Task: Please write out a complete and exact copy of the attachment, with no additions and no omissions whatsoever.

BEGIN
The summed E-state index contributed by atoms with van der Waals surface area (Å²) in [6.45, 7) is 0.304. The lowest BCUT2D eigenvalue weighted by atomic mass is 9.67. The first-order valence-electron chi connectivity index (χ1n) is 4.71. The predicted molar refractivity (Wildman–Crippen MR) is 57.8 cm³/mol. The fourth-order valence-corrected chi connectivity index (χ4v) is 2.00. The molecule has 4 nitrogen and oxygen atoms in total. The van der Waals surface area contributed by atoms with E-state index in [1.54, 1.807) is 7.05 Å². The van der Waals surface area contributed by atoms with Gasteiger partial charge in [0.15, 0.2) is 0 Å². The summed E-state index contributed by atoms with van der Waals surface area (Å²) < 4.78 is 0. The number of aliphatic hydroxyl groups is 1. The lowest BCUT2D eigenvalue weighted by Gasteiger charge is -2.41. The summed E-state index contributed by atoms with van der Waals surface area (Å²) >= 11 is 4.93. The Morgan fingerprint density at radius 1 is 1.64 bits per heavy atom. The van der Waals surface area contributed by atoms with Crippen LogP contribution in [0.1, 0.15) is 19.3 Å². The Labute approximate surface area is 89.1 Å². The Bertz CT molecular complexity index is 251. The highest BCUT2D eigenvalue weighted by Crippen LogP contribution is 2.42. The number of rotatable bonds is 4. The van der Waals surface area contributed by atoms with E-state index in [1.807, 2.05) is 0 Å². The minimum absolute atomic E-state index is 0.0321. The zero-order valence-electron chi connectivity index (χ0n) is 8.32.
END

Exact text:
The summed E-state index contributed by atoms with van der Waals surface area (Å²) in [6.45, 7) is 0.304. The lowest BCUT2D eigenvalue weighted by atomic mass is 9.67. The first-order valence-electron chi connectivity index (χ1n) is 4.71. The predicted molar refractivity (Wildman–Crippen MR) is 57.8 cm³/mol. The fourth-order valence-corrected chi connectivity index (χ4v) is 2.00. The molecule has 4 nitrogen and oxygen atoms in total. The van der Waals surface area contributed by atoms with E-state index in [1.54, 1.807) is 7.05 Å². The van der Waals surface area contributed by atoms with Gasteiger partial charge in [0.15, 0.2) is 0 Å². The summed E-state index contributed by atoms with van der Waals surface area (Å²) < 4.78 is 0. The number of aliphatic hydroxyl groups is 1. The lowest BCUT2D eigenvalue weighted by Gasteiger charge is -2.41. The summed E-state index contributed by atoms with van der Waals surface area (Å²) >= 11 is 4.93. The Morgan fingerprint density at radius 1 is 1.64 bits per heavy atom. The van der Waals surface area contributed by atoms with Crippen LogP contribution in [0.1, 0.15) is 19.3 Å². The Labute approximate surface area is 89.1 Å². The Bertz CT molecular complexity index is 251. The highest BCUT2D eigenvalue weighted by Crippen LogP contribution is 2.42. The number of rotatable bonds is 4. The van der Waals surface area contributed by atoms with E-state index in [1.807, 2.05) is 0 Å². The minimum absolute atomic E-state index is 0.0321. The zero-order valence-electron chi connectivity index (χ0n) is 8.32.